Congratulations on the birth of your baby!
Immediately after the birth of your baby, the midwife will need to carry out some checks on you and your baby. You will then be left together for a while to begin the process of getting to know each other.
With your consent, your baby will have a hearing test and a full physical examination between six and 72 hours of age.
The first few days after the birth of your baby can be very emotional as you adjust. You may feel daunted at the prospect of being left alone to look after your baby. This is completely normal and you will soon feel much more confident. There is a lot of support available to you both on the maternity unit at Southmead Hospital, at Cossham Birth Centre and when you are at home.
Coronavirus: Parent information for newborn babies
After a Home Birth
If your baby was born at home, your midwife will ensure that you and your baby are well following the birth before leaving you. Arrangements will be made for your baby’s first full examination, which is usually done between six and 72 hours of age. You will be given contact numbers and your midwife will arrange the next visit with you before leaving.
After a Birth Centre or Hospital Birth
If your baby has been born on the Central Delivery Suite or the Mendip Birth Centre, Southmead Hospital, you will be transferred to one of the wards on the maternity unit after two to three hours. There are two postnatal ward areas; Percy Phillips and Mendip Ward.
If your baby has been born at Cossham Birth Centre, you will remain in the same room for the duration of your stay and your partner is welcome to stay with you during that time.
The Percy Phillips Ward at Southmead Hospital has facilities to care for mothers with babies who need some extra help, known as transitional care, for example because they were born slightly too early or are small. Mothers whose baby is cared for on the Neonatal Intensive Care Unit (NICU) are usually looked after on this ward as well.
Percy Phillips Ward consists of three single rooms, and a mixture of three, four and six bedded rooms.
Mendip Ward has a mixture of single and two-bedded rooms.
The midwives and maternity care assistants looking after you will help you establish feeding and advise you on caring for your baby. Infant feeding specialist midwives are available when extra help and advice is required.
A Physiotherapist Assistant visits the wards every weekday to talk about postnatal exercise and see women with specific issues.
Breakfast at Southmead Maternity Unit is self-service in the day room between 7am and 9am. Lunch, served between 12 noon and 12.30pm, and supper, served at 5.30pm, will be brought to you at your bedside. Tea and coffee are available in the day room at any time. Vending machines are available opposite the family room.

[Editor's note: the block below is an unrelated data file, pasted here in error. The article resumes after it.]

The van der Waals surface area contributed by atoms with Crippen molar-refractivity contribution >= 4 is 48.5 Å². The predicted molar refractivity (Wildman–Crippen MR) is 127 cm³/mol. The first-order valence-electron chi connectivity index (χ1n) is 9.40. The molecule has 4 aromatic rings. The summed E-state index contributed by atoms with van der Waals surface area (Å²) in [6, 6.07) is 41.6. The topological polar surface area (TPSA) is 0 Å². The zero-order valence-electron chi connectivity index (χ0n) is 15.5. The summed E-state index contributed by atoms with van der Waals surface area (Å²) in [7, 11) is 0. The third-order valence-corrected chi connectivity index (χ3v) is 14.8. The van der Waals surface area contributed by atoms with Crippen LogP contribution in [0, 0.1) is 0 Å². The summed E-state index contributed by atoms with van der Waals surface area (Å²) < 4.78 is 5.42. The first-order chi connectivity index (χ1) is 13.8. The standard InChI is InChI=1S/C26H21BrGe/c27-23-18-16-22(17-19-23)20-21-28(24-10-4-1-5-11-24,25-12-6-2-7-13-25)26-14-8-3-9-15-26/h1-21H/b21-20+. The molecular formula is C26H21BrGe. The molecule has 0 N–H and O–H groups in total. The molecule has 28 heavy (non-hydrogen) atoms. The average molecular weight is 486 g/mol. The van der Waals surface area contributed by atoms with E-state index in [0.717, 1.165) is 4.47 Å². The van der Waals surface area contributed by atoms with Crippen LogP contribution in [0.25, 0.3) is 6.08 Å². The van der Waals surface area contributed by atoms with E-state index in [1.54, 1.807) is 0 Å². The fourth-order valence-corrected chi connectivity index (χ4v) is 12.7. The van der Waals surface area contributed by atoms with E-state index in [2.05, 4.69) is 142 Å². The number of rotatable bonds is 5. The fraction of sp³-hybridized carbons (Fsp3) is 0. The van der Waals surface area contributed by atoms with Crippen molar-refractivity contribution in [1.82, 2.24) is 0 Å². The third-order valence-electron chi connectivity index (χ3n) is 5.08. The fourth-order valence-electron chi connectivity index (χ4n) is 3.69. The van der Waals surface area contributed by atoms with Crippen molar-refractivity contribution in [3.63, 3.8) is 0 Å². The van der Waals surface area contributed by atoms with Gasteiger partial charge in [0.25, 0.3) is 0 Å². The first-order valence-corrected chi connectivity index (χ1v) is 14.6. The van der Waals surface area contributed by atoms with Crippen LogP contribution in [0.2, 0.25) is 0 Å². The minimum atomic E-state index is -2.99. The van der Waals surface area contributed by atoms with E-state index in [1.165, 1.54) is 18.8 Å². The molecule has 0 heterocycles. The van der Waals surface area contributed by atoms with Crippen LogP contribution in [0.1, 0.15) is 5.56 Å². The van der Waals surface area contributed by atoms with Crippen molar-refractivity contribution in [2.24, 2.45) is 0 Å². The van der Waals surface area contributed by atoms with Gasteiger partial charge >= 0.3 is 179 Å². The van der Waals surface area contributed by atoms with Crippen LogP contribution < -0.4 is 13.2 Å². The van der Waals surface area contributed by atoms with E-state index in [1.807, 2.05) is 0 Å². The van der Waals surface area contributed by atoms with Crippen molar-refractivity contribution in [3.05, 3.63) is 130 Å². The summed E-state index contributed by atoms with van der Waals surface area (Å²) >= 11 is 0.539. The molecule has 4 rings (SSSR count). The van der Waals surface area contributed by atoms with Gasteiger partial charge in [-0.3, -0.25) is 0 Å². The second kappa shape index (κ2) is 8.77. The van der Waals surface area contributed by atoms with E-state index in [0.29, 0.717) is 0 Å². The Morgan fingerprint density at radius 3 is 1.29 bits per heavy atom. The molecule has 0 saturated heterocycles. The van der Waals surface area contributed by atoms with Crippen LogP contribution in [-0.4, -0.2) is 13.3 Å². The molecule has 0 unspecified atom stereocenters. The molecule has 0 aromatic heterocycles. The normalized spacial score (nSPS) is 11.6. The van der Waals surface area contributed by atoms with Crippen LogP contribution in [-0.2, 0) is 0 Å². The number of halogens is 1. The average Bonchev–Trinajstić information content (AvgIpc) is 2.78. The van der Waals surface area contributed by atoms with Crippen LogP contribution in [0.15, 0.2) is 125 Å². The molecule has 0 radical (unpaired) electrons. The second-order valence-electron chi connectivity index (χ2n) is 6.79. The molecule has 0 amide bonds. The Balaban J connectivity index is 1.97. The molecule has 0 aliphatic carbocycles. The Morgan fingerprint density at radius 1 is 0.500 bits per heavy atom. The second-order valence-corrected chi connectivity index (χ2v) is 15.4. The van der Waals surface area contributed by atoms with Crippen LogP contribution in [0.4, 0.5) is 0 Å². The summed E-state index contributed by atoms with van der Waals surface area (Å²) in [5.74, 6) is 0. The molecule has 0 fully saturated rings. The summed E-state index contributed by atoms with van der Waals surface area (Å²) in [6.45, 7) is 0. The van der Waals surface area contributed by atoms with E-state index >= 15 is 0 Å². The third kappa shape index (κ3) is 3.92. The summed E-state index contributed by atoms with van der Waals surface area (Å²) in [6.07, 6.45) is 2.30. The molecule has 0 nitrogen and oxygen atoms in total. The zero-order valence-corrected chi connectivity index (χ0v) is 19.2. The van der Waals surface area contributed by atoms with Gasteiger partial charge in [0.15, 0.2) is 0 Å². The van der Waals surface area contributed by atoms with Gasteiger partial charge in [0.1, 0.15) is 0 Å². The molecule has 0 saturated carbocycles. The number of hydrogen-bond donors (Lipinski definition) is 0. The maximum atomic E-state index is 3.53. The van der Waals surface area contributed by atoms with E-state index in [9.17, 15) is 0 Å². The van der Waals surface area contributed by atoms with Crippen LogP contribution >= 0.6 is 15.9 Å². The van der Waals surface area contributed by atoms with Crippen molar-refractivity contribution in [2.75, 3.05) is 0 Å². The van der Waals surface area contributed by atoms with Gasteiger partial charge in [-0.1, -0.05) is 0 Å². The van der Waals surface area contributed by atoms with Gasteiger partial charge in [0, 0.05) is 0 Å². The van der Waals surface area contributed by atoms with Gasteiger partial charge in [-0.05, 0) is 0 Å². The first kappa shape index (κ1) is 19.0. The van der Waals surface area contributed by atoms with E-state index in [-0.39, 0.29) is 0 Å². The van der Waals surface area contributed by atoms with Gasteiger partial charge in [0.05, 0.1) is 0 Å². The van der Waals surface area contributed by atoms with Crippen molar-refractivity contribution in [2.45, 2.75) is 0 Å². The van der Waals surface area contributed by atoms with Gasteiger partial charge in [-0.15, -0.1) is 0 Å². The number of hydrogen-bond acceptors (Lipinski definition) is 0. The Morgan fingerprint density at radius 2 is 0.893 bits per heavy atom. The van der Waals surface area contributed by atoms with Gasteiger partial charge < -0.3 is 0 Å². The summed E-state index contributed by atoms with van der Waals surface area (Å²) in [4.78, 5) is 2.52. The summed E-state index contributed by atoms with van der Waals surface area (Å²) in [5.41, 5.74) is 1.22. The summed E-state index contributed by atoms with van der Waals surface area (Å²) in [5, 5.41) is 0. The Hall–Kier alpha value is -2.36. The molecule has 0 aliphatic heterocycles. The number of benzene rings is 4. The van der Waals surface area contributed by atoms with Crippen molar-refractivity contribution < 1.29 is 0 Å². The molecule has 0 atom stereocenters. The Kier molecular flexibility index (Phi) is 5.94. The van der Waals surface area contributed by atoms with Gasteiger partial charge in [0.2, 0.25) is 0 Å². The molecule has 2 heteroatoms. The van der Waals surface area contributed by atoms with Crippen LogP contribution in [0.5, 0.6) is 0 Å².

At Cossham Birth Centre, meals and snacks are available at any time, please ask your midwife.
Help us keep the wards clean and safe
When you are transferred to a postnatal ward after the birth, please ask your birth partner to take home items you no longer require so that all your belongings fit into the bedside locker and on the shelves of the cot provided. Please do not bring in your baby’s car seat until you are certain that you are going home that day.
As soon as you have both been assessed as fit and well and you are happy with how your baby is feeding, the best place to be is in the comfort of your own home.
- If this is your first baby and you have had an uncomplicated birth and you are both well, the usual length of stay will be for one night or around six - 24 hours.
- If this is your second or subsequent baby, you have had an uncomplicated birth and you are both well, the usual length of stay will be between six - 12 hours.
- If you have had a planned caesarean section and you are both well, you may return home after a period of 24 hours, as recommended by NICE (National Institute for Clinical Excellence).
If there are any concerns over your wellbeing or that of your baby, your length of stay will be determined on an individual basis until such time as you are assessed as fit and well to go home.
On the day of your return home, you will be given your handheld maternity notes (yellow book) and telephone numbers to contact your community midwife and the maternity unit, should you need to. Please inform us if you are going to a new address or have changed your telephone number as we will notify the community midwife of your discharge so that they can visit you at home with your baby.
You will also be given a red Personal Child Health record book to take home. Your baby’s newborn examination will have been recorded in this book and also the outcome of the hearing screening check.
Babies Cry, You Can Cope.
Baby crying is normal, it will stop soon. This is a message from ICON, a programme aimed at supporting parents/care givers to cope with infant crying. For more information and helpful downloadable leaflets, please visit ICON Parents Advice 2022 | ICON (iconcope.org).
What ICON Stands For
ICON is all about helping people who care for babies to cope with crying. ICON stands for ….
* I – Infant crying is normal (leaflet can be downloaded on the related ICON page)
* C –Comforting methods can help (lleaflet can be downloaded on the related ICON page)
* O – It’s OK to walk away (leaflet can be downloaded on the related ICON page)
* N – Never, ever shake a baby (leaflet can be downloaded on the related ICON page)
Illness in Newborn Babies
Keeping your baby safe and healthy is a priority. Please read the early signs of illness in newborn babies here: